The media is feeding the fire of those that sympathize with the Occupy protesters by giving us stories of police brutality such as the Marine who was attacked by officers and suffered a life-altering head injury and 84-year-old Dorli Rainey who received a face full of pepper spray in a Seattle Occupy protest on Tuesday.  I would love to meet this gal, who stated the next day that she will continue to participate in Occupy Seattle protests because, “I’m pretty tough, I guess.”  Images of conflicts between police and Occupy protesters show us what the punishment is for civil disobedience and likely influence many supporters to stay home and search for safer means of aiding the movement.

My measuring stick of Occupy Everywhere’s impact is whether the Bush tax cuts will be extended by the Super Committee tasked with cutting the national budget by November 23 and the subsequent congressional vote.  I keep hearing the old Kent State memorial song, For What its Worth, “There’s something happening here, What it is ain’t exactly clear, There’s a man with a gun over there, Telling me I got to beware, I think it’s time we stop, children, what’s that sound, Everybody look what’s going down”.  Today I am grateful for the Occupy protesters fighting for our American Dreams (in my not-so-humble opinion), their focus uninfluenced by the media coverage on any given day.

 

My afternoon with Occupy Grand Rapids

No bail money was needed at the Occupy Grand Rapids rally this past Saturday, coincidentally located at the tiny Monument Park across a busy street from the Grand Rapids Police Department.  A diverse group of about 30 fed-up people gathered to protest the state of our union and listen to scheduled speakers on topics such as consensus, the legal boundaries of local ordinances in regard to public assembly, and managing various media outlets.  There was an abundance of heart and rebellious attitude in the small group which grew in number as the afternoon wore on.  Several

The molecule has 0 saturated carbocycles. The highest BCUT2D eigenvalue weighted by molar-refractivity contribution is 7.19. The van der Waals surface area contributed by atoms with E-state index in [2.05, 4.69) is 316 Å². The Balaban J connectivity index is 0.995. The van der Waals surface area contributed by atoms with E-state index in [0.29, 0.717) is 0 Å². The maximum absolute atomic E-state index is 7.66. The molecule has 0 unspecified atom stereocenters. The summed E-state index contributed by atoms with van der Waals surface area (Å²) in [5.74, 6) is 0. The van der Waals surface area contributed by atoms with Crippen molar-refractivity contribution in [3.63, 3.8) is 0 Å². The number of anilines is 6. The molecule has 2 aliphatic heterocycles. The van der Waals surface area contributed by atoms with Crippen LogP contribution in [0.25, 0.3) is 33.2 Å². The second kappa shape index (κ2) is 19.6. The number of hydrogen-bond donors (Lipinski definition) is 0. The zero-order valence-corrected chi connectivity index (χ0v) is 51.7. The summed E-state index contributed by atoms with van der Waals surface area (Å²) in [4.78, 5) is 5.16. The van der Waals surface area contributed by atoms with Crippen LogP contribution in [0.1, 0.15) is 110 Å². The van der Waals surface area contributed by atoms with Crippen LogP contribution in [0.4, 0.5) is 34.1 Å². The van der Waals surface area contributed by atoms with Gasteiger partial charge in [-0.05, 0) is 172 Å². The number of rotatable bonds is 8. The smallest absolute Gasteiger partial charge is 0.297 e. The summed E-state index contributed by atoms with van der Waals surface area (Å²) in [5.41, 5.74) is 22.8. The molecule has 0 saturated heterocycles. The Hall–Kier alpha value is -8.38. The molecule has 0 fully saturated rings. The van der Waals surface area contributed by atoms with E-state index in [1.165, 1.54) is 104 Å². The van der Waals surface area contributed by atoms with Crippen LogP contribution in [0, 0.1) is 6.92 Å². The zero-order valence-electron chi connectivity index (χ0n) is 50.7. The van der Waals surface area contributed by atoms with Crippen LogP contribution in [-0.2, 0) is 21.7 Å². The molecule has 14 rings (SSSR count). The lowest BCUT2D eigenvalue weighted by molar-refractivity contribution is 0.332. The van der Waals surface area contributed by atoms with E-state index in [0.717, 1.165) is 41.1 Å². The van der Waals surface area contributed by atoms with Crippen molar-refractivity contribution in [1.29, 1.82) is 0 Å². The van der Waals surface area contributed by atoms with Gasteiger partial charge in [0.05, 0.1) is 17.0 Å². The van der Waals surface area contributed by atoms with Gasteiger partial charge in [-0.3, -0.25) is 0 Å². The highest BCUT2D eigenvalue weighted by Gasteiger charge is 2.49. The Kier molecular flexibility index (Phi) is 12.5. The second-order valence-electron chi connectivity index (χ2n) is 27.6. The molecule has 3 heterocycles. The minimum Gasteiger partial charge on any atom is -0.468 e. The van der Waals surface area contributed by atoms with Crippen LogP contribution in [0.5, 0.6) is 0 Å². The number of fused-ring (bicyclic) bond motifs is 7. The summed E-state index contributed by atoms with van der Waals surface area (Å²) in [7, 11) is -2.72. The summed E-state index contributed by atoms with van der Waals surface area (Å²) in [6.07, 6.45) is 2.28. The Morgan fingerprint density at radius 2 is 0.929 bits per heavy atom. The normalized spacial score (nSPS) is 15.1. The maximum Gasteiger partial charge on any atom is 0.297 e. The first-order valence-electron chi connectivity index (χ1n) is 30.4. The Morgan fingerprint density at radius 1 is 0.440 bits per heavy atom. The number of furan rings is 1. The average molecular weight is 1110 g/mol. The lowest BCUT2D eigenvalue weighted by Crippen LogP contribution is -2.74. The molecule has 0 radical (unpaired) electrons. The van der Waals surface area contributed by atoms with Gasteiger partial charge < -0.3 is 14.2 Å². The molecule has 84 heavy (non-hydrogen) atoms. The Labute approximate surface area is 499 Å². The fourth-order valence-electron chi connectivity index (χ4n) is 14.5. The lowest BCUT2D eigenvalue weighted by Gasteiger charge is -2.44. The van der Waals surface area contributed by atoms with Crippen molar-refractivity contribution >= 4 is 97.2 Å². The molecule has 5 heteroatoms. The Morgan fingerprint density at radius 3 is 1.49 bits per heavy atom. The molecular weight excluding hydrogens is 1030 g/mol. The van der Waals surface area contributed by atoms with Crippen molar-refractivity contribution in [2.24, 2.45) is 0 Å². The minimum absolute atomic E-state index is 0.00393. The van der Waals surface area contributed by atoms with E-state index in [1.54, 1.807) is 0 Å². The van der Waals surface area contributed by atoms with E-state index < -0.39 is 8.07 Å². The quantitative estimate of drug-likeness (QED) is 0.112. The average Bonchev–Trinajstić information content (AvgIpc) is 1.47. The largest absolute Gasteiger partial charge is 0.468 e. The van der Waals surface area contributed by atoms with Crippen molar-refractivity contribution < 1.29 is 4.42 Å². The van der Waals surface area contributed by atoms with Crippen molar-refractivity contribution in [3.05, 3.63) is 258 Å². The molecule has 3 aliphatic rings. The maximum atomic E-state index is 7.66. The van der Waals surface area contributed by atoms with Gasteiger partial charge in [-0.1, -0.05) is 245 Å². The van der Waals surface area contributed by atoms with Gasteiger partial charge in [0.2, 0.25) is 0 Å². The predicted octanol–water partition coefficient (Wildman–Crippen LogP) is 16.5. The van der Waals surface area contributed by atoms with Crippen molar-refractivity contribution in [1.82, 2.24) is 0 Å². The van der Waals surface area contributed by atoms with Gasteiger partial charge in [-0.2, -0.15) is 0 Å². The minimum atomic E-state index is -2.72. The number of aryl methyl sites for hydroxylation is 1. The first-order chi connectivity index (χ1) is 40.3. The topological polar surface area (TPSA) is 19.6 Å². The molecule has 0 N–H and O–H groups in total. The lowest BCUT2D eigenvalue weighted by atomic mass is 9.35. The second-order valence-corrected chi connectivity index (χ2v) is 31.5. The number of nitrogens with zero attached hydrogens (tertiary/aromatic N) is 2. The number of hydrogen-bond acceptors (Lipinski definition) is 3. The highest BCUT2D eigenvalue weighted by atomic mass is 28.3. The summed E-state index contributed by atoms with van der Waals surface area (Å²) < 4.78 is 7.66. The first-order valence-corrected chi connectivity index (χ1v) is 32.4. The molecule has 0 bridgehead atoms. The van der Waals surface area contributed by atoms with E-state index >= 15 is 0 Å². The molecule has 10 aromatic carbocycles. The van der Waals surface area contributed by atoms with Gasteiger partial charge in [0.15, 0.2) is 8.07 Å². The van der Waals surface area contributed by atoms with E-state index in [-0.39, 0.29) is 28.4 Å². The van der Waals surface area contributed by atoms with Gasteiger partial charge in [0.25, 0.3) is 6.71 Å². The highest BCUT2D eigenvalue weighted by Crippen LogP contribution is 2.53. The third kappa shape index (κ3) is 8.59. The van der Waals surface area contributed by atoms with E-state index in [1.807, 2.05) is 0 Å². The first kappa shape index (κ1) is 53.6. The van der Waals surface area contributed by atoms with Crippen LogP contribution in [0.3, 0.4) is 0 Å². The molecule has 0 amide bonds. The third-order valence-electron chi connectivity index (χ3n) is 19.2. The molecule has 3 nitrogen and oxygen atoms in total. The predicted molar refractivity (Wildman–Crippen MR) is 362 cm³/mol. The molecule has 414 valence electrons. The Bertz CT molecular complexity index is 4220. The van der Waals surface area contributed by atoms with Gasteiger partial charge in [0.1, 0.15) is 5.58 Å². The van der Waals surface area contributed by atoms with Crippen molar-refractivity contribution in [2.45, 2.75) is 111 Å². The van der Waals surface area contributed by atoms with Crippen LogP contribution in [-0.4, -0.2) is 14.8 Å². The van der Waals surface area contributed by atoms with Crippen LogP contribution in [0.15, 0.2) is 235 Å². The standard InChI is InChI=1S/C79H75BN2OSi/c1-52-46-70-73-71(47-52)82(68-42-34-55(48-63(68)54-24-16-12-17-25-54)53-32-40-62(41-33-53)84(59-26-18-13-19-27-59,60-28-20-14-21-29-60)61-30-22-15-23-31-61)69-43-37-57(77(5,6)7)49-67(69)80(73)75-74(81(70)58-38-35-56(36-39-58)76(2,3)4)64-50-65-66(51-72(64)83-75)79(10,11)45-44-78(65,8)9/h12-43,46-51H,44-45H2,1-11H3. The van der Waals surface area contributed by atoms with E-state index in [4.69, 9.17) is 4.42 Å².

folks held up signs along the sidewalk, others knelt on the grass listening to speakers, and spontaneous group discussions popped up as people introduced themselves to one another.  Vehicles driving by honked their passive support and a few passers-by yelled out, “Get a job!”  This is a fledgling movement that is in the early organizational stage, which is my way of saying that the Occupy Grand Rapids movement is in need of structure.
Although an organized structure is practical and I think essential, the Occupy movement was born out of frustration and anger, so it may take some time to create long-burning coals from the initial blaze.  Occupy Grand Rapids has a core group that have the potential of long-burning coals, but personal time constraints of even the most devoted highlight a need for a larger group of participants to assist with the organizational aspects.  Children must be cared for, work and college require participation, and personal relationships need attention.

This is all my opinion, on my blog, which is not a voice for the Occupy movement, but rather the voice of a woman in her 40’s musing on life’s changes in the 5th decade.  It
seems that the biggest challenge for this movement will be engaging people like me who want to fight for concrete changes, like campaign and financial institution reform, concepts that some Occupy demonstrators deem as working within The Broken System.  While the majority of Americans are not happy with the direction of our country, we know that a few steps in the right direction can affect our 401k balances, our children’s future, and our employment opportunities.  The 99% consists primarily of working middle and lower-class families who want the America we were raised on, that idealistic democratic model in which our interests are represented.   Perhaps that is a pipe dream, in which case our indoctrination was a huge mistake.